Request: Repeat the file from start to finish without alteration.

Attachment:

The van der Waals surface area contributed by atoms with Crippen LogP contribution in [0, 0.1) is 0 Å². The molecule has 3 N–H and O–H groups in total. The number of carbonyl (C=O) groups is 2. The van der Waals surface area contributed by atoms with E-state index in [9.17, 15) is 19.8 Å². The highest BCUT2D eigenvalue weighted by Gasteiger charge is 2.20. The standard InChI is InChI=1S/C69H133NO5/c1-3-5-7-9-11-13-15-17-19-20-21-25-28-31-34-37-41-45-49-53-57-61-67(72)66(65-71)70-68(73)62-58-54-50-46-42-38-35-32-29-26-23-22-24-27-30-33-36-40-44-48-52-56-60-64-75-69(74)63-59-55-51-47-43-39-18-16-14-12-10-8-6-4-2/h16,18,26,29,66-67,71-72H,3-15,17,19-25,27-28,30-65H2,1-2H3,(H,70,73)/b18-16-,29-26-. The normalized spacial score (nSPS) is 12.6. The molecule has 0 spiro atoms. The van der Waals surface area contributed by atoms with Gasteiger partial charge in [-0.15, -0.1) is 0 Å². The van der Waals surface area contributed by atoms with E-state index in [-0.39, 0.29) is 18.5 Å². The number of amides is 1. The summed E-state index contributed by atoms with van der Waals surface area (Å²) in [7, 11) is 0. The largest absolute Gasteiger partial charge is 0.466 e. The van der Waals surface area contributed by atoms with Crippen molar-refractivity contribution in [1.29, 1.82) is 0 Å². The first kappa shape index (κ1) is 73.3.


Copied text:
The van der Waals surface area contributed by atoms with Crippen LogP contribution in [0, 0.1) is 0 Å². The molecule has 3 N–H and O–H groups in total. The number of carbonyl (C=O) groups is 2. The van der Waals surface area contributed by atoms with E-state index in [9.17, 15) is 19.8 Å². The highest BCUT2D eigenvalue weighted by Gasteiger charge is 2.20. The standard InChI is InChI=1S/C69H133NO5/c1-3-5-7-9-11-13-15-17-19-20-21-25-28-31-34-37-41-45-49-53-57-61-67(72)66(65-71)70-68(73)62-58-54-50-46-42-38-35-32-29-26-23-22-24-27-30-33-36-40-44-48-52-56-60-64-75-69(74)63-59-55-51-47-43-39-18-16-14-12-10-8-6-4-2/h16,18,26,29,66-67,71-72H,3-15,17,19-25,27-28,30-65H2,1-2H3,(H,70,73)/b18-16-,29-26-. The normalized spacial score (nSPS) is 12.6. The molecule has 0 spiro atoms. The van der Waals surface area contributed by atoms with Gasteiger partial charge in [-0.15, -0.1) is 0 Å². The van der Waals surface area contributed by atoms with E-state index in [-0.39, 0.29) is 18.5 Å². The number of amides is 1. The summed E-state index contributed by atoms with van der Waals surface area (Å²) in [7, 11) is 0. The largest absolute Gasteiger partial charge is 0.466 e. The van der Waals surface area contributed by atoms with Crippen molar-refractivity contribution in [1.29, 1.82) is 0 Å². The first kappa shape index (κ1) is 73.3.